Headphones in. I was feeling good. Honestly, I was just focused on getting to the conference room inside the hospital to set up for my workshop. The only thing separating me from achieving my goal was a steep hill and a much older man slowly struggling to walk up the hilly entrance to get to what I assumed was an appointment. Crap! Half of me wanted to say hello, slow my pace, strike up a conversation, and walk up this hill together. The other half of me just wanted to breeze right by him, keep bobbing my head, and let the guilt of never saying “hello” roll right off my shoulder. Hey, sometimes I am just not in the mood. Don’t judge me. Well, the greater good in me prevailed and I dislodged my headphones, caught up to him, and struck up a short conversation with an old man that I would likely never see again.
As I slowly walked side by side chatting to what seemed like a sweet old man, he started to explain why he suffered such a slow, limp-ridden walk. Unfortunately for him, this steep hill was the only entrance onto the main hospital campus (they obviously did not consider the disabled and handicapped patrons when they chose the land to be a hospital). He told me that an issue with his back was to blame for his knee no longer bending forward as he walked. I found it quite ironic that the doctor he visited to help relieve his pain was located on terrain that required his body to prove that it was failing him.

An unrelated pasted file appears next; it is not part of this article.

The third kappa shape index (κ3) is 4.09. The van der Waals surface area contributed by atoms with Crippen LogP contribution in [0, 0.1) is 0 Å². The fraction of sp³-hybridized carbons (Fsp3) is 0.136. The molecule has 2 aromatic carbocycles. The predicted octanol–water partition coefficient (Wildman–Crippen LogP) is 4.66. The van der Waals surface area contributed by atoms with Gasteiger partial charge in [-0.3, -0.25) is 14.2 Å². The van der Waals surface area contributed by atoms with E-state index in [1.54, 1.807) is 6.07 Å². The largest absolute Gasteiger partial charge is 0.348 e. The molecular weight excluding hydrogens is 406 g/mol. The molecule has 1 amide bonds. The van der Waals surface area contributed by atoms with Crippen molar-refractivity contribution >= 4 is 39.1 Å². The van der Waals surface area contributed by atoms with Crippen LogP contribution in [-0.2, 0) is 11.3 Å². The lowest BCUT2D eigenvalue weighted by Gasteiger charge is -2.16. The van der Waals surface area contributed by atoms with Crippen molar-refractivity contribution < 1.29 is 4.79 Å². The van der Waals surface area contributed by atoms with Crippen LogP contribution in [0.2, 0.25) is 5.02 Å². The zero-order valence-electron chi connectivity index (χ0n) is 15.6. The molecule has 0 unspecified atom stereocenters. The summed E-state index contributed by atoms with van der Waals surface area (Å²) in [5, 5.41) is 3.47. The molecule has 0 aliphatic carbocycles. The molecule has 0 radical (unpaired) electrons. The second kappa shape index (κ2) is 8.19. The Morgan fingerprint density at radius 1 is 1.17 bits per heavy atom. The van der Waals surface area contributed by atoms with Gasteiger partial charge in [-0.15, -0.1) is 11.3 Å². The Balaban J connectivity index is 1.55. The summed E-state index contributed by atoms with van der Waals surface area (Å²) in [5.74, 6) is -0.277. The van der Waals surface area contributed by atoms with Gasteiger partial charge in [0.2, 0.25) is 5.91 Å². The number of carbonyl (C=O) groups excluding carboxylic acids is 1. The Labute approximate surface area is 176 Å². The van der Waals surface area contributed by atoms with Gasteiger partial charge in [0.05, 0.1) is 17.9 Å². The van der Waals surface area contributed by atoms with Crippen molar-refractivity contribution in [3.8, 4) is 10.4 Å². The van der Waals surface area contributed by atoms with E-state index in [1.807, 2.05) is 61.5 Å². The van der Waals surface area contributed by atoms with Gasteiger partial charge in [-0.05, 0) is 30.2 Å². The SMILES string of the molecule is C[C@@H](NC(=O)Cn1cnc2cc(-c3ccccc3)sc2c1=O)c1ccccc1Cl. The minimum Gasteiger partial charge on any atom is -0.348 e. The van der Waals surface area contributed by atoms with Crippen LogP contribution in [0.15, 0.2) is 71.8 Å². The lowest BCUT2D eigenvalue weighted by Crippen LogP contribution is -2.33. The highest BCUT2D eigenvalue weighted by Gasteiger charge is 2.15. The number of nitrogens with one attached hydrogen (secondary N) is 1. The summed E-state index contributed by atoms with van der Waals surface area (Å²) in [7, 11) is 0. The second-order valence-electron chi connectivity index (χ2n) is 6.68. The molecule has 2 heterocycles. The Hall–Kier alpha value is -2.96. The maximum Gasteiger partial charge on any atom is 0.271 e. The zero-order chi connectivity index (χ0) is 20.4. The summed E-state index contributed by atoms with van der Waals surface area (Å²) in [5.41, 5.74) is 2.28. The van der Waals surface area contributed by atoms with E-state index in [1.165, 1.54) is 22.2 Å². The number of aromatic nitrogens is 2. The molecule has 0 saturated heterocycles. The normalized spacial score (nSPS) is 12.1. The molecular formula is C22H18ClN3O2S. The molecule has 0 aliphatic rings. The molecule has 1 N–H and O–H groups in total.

Doctor: “So, how has your leg been feeling since our last appointment?”
Old Man: “Great, as I long as I don’t put too much stress on the knee and back.”
Doctor: “Well, you should really stay away from hills and stairs.”
Helpless, I just smiled, listened, and offered to be nothing more than his walking partner four minutes. He tripped. I waited. And then, we finished the short journey together in the 88 degree heat.
The world moves fast and it moves on. Circumstances were less than ideal for this old man and his leg and I couldn’t change it. But, I could somehow and in some small way let him know that he was not alone if he tripped again; and just in case he did, I was there for four minutes to let him know that someone really did care about his limp and his journey.
You may never know what someone else is going through and you certainly cannot help everyone, but welcoming the opportunity to help the people that do cross your path might just prevent this world from running out of love. A little flame can still create a huge fire. So, do good and be good. I mean really, what else are you on earth for if not that?